Education in Uganda is taken seriously with the government believing that a well educated population can help the country move forward however, being a poor country, there is inevitably under-investment in the education sector with 3.0139% of GDP in 2020 being allocated to education according to the World Bank collection of development indicators, whereas it's higher at 5.08 % in Kenya, 3.4% in Rwanda and on a par with other neighbouring countries but significantly lower than places such as Nigeria on 7.12% and South Africa on 5% placing Uganda in 165th place out of 198 countries worldwide by spending on education (% of GDP) as determined by the United Nations Development Programme.
Education, which is only compulsory for seven years (6-12yrs old), is run by Uganda's Ministry of Education and Sports. Their mission statement is "to provide for, support, guide, coordinate, regulate and promote quality education and sports to all persons in Uganda for national integration, individual and national development." In reality many poorer communities do not even have schools and those that do exist are managed by the state and supplemented by church and NGO providers as well as private schools for better off families.
Before exploring education in Uganda in further detail, its important to provide a context for that education. Outside of urban areas, most children in Uganda live within families that rely on subsistence farming to survive in mud built huts with no electricity nor running water and where food production and wood gathering for fire takes priority. It gets light at around 7am and darkness falls at about 7pm meaning that homework is not achievable in the dark. Before school most children may have walked many miles to collect water in plastic cans and/or have scavenged for wood to light the evening fire. As such, many are already tired and hungry before the school day commences. One child staff at our sister site www.child-sponsorship.com recently worked with in Uganda, was so sore from carrying wood that he could barely hold a pencil in his hands. There are also many AIDS orphans in Uganda meaning that already large families are further (willingly) "burdened" by coping with other family children, often nieces or nephews and, when children become ill, carers are reluctant to seek medical treatment which while free, a visit to the 'local' hospital which would be many miles walk away, is culturally associated with dying so treatment is often not sought. It is also not uncommon place for children to move between family members who are better able to provide for them, causing disruption in their education at regular intervals.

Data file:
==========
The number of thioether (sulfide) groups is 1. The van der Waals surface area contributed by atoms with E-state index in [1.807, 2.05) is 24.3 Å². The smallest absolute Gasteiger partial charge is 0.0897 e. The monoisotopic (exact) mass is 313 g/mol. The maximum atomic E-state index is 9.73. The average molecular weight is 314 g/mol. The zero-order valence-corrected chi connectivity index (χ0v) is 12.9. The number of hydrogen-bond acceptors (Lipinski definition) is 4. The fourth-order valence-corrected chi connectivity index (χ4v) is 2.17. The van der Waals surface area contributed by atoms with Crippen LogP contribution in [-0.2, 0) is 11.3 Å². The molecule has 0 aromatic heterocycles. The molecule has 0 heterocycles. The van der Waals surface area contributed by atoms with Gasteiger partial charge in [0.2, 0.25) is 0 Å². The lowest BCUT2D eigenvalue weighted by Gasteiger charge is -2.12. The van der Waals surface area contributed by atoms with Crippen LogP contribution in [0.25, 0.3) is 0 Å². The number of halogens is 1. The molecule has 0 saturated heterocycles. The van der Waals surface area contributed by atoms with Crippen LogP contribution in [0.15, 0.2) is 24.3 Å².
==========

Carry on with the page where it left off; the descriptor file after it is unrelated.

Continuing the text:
School ethos is basic with many teachers ill-equipped nor knowledgeable to teach in the classroom. A monthly wage of 40 pounds in non-state schools is normal although in state schools this is much higher. As such, many teachers are very young and unqualified, often 20-23yrs old, who take up teaching because it's available rather than because it's a vocation. This is reflected in the school motto of a municipal school in the south-west town of Mbarara "Sweat for thy bread" ~ meaning that both the staff and children must work for what they get. "He who does not work should not eat." Due to a lack of awareness by staff, for example, one 15yr old student at a rural school knew all about the issues in Syria and Libya yet didn't know the UK and USA were two separate countries with an ocean between them, had no idea what an airplane looked like and was being taught the the UK was going to steal recently discovered Ugandan oil. Cont/...
Education in Uganda: Volunteer in Uganda
Education in Uganda: Children in Uganda
Education in Uganda: Sponsor a Child in Uganda
Education in Uganda: Uganda Country Profile
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